My first hike in quite some time involving both AEG and elevation. (Though not quite as much elevation as the 65,616 feet claimed by my crappy Garmin 62S. )
I’ve been having some chafing problems with my new hike shirt, so following marathoners’ lead — not that I would actually run a marathon — before I set out on my hike, I greased up my nipples. (Don’t get your hopes up for the photoset.)
We drove up Walker Rd., but I was not sure where to turn for Five Corners. When we arrived in Potato Patch, I knew I had missed the turn as Potato Patch was my intended destination, not start point. Walker Rd. has small washed out sections and is a bit rough. Car drivable, but not in the best condition. Certainly not as good as I recall last year. We back-tracked. Big Bug Mesa Rd. was the road we wanted. Despite having a lower-level topo symbol than Walker Rd., it was in much better condition. Easily car drivable all the way to Five Corners. Post-hike, we exitted via Poland Junction Rd., avoiding the traffic snarl in Prescott on our way to the traffic snarl on I-17 south. Poland Junction Rd., despite having an even lower level topo symbol than Big Bug Mesa Rd., had the best surface of all, but is very twisty and quite narrow. You really need to go slow. Not just for traffic, but cows — about 10 of whom blocked our way for five minutes.
Driving from Five Corners to the southern trailhead is only an option if you have 4WD and high clearance.
Starting out from Five Corners and doing only Dandrea Trail #285 could either add a mile to your hike (if you walk down FR 706 to the unmarked trailhead) or subtract a mile from your hike (if you take the FR 261 shortcut). Likewise at the north end, in Potato Patch, you could add about .75 miles to your hike by walking out to the community park on Walker Rd. There’s picnic tables, so it is a good place to stop for a snack. I did all the extra distance.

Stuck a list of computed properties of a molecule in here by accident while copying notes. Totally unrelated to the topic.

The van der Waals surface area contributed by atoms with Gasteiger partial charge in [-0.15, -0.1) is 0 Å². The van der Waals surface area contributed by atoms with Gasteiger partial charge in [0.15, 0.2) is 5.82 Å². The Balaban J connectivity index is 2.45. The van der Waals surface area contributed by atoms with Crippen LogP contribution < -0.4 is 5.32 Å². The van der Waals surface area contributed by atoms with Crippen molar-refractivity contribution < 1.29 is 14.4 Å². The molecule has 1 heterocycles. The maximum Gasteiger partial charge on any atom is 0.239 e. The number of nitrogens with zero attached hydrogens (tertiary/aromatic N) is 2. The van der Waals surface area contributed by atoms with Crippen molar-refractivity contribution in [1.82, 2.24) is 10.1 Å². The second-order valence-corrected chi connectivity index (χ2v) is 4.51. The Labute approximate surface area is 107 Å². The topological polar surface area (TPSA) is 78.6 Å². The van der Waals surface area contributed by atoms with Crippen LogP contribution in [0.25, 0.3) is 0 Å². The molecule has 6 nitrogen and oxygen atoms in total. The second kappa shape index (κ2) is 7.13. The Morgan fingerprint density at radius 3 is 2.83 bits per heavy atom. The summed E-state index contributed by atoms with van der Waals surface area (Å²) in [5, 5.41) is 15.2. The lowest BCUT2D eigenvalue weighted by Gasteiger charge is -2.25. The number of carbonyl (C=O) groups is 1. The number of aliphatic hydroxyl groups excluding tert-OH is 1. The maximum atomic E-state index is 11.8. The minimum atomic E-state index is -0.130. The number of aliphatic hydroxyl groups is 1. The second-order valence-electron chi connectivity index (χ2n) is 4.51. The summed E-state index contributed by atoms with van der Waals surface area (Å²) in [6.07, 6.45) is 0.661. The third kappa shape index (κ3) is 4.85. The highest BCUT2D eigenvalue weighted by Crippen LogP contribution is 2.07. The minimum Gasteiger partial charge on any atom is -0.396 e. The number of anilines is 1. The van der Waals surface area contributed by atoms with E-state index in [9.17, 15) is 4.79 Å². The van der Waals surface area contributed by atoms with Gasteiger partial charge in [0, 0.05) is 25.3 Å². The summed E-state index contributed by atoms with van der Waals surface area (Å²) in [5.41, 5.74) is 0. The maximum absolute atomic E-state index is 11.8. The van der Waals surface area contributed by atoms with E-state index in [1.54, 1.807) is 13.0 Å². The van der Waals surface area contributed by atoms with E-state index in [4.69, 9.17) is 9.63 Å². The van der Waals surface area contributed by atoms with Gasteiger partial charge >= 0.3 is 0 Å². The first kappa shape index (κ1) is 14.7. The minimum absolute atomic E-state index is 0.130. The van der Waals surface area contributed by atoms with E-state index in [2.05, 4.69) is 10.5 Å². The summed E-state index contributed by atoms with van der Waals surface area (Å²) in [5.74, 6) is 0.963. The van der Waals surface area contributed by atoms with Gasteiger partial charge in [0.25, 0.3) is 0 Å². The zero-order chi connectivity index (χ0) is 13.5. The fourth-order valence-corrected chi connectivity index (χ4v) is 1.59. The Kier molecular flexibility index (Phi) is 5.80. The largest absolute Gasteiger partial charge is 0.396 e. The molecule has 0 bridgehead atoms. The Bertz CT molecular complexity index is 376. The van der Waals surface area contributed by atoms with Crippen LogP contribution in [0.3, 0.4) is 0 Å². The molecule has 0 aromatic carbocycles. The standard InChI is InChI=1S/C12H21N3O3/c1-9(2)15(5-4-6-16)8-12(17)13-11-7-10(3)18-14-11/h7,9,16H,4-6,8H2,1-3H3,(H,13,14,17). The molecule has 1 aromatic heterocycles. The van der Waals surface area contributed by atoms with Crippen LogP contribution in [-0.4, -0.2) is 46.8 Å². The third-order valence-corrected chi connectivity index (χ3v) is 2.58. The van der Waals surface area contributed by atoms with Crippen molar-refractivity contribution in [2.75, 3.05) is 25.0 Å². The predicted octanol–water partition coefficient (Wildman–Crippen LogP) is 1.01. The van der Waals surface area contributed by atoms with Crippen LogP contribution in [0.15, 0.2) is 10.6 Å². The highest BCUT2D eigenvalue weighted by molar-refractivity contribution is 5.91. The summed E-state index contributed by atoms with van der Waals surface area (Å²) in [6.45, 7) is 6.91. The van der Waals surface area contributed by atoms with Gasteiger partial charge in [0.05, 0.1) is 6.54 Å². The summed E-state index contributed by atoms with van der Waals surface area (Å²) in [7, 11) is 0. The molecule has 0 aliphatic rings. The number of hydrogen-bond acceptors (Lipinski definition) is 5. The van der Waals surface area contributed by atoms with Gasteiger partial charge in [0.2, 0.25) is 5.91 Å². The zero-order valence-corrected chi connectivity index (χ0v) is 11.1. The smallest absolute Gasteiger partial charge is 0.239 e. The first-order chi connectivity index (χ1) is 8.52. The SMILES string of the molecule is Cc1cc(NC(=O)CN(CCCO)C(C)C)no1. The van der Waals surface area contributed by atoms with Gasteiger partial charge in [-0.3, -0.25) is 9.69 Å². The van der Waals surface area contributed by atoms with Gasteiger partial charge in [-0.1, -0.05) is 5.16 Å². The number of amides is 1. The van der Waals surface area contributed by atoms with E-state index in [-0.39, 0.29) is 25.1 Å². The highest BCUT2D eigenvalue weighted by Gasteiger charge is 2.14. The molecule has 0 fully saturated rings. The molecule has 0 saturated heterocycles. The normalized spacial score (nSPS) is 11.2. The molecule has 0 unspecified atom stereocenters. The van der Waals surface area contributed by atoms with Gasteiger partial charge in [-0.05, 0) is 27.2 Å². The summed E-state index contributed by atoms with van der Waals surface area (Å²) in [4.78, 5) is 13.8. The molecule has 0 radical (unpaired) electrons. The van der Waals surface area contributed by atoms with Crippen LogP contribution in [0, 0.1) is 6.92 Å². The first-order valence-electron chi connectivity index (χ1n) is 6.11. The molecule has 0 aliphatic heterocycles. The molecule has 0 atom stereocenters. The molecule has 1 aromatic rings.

The southern half of the trail is oak and shrub. There is some shade, but it is infrequent, small and not very dark. Mostly exposure, being on the south side of the hill. It is rocky in places. Compared to the northern segment, it is not as rocky or slippery, but it is steeper. The vegetation changes after crossing FR 261, into pines without much undergrowth. There’s several camp spots with fire rings — one of which was big enough for a human sacrifice. It took me 1:10 walking time to get up. It only took me another 2:27 to finish the final 3/4s of the hike.
At the Trail #284 saddle, the Boy Scouts sign is missing and the post is down. I thought at first the famous cross tree — the one you walk under — was also down, but it is still there, it was just around another corner. The northern half of the hike, down to Potato Patch, is yet a third type of vegetation, still pines, but with lots of undergrowth, turning to aspens in “town”. (Many of which have been carved up with names. ) Lots of good shade in the northern half.
Two creeks on the south segment, and one on the north, were trickling.
Back at the saddle, I ate lunch. Despite being 7000 feet up, it was quite warm on the hike back from the saddle down to Five Corners, due to facing the sun and not much shade.
Distance: 8.38 mi.
AEG: 1,918 ft.
Time: 3h 37m